1 Insolvency Insolvency, which in general terms means an inability by a company or individual to pay debts, is relevant to many SFO investigations and prosecutions. This section provides: an outline of different types of insolvency; an outline of insolvency offences. Statutory Framework The primary statute is the Insolvency Act 1986 (IA 86). The IA 86 deals with corporate insolvency and the bankruptcy of individuals. It does not cover insolvent partnerships. The IA 86 was amended by the Insolvency Act 2000 (IA 2000) which came fully into force in January The amendments were relatively minor. The Enterprise Act 2002 (EA 02) made more substantial modernising amendments to the IA 86. The provisions relating to corporate insolvency came into force on 15 September Provisions relating to individual insolvency and reforms to the Insolvency Service s financial regime came into effect on 1 April The main changes are: streamlining of administration procedures; restriction on the use of administrative receivership; abolition of crown preference; a reduction in restrictions imposed on undischarged bankrupts; the automatic discharge of most bankrupts after 12 months; the introduction of Bankruptcy Restrictions Orders to apply to bankrupts whose conduct has been culpable; the imposition of a restriction in dealing with a bankrupt s home; the introduction of provisions to ensure unsecured creditors are major beneficiaries; the reform of the financial regime of The Insolvency Service, with the intention of making it simpler, fairer to creditors and more transparent. For detailed and wide ranging information on insolvency, as well as the full text of the statutes go to Practice Points Many SFO investigations involve aspects of insolvency and working with the liquidators of insolvent companies. Insolvency Practitioners (IPs) have significant powers under the IA 86. The former officers and employees of an insolvent company are under a statutory duty to co-operate in providing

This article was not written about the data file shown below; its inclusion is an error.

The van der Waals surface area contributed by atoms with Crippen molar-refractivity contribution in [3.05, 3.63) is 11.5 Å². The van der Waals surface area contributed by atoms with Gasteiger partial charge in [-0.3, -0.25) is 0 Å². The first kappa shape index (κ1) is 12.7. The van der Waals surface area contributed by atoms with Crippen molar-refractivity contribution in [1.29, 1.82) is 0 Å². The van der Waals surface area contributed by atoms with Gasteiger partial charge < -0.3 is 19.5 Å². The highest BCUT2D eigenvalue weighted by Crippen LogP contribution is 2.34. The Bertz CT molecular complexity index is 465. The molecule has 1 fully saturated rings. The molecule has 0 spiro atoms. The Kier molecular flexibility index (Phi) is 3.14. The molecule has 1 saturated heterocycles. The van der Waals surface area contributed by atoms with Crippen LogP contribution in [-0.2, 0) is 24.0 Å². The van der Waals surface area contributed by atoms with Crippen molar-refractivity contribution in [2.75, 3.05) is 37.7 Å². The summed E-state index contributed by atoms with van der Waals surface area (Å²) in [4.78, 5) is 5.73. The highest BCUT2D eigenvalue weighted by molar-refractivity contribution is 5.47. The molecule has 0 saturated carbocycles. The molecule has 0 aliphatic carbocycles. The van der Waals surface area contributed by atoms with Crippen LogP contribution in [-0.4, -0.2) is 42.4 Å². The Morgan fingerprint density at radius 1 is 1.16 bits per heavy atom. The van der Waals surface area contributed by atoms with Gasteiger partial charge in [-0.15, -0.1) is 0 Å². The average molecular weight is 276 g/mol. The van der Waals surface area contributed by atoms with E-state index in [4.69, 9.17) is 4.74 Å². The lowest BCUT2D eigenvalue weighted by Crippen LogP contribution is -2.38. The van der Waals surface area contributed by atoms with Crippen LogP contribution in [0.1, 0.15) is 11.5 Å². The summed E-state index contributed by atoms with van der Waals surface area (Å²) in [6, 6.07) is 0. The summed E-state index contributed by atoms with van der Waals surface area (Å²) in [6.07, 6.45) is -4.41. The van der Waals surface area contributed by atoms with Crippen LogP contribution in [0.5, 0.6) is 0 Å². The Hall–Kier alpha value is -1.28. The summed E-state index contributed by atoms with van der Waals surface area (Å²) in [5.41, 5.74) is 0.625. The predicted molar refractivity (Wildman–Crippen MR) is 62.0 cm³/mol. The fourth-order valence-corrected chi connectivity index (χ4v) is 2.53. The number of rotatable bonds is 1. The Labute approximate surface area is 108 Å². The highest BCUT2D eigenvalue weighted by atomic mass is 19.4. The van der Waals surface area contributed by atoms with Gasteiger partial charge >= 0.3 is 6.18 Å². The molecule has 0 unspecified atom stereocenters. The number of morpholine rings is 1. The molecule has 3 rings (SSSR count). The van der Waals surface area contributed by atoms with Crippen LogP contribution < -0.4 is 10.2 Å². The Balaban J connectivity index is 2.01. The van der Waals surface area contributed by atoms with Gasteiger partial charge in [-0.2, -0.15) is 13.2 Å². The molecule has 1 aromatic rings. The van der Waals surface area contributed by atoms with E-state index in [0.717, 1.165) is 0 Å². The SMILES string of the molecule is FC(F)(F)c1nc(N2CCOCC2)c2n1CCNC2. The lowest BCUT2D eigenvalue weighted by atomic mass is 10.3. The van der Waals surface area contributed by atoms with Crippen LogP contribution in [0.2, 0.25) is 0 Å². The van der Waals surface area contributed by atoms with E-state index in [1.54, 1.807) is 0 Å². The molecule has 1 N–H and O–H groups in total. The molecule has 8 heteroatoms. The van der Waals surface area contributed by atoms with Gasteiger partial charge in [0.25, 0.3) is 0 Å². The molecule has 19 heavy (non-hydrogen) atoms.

2 information to the appointed IP. Investigation issues which commonly arise when dealing with liquidators are: 1. SFO powers s2 Criminal Justice Act 1987 (CJA 87) are commonly used to obtain documents from the liquidators. As it is likely that the liquidators will have taken over the running of the business prior to the SFO investigation, care must be taken to ensure there is preservation and continuity of evidence. 2. The working papers of liquidators can greatly assist an investigation as they will often provide an early insight into the case. A decision will need to be taken on how much work conducted in the liquidation can be adopted by the SFO and how much work will need to be repeated. Working papers are likely to contain a significant amount of hearsay [See Hearsay ]. 3. The issue of legal professional privilege will often arise, resulting in the liquidators objecting to production of documents. LPP issues will arise both in relation to legal advice obtained by the company in liquidation and advice the liquidators may obtain when contemplating proceedings. The liquidators may of course opt to waive privilege. [See Legal Professional Privilege ] 4. Once a liquidator/official receiver/trustee in bankruptcy is appointed, the assets are removed from an accused and have a degree of protection. This could affect an SFO decision on restraint and confiscation. [See Restraint and Confiscation. ] 5. Liquidators may take civil proceedings in the course of liquidation against company directors or auditors. They can instigate and continue these proceedings even though there is a criminal prosecution underway. [See Parallel proceedings ]. 6. As liquidators are not designated as competent authorities under s3(5) CJA 87 the SFO is not able to disclose information gathered by it in the course of an investigation to the liquidators. However there are other routes which may allow information to be disclosed to a liquidator, including, for example, obtaining consent from the information owner. Additionally, under s236 IA 86 a court may require a person who has property of a company or information concerning the company s business affairs to give that property or information to the court. Types of Insolvency There are different types of insolvency relating to individuals and companies.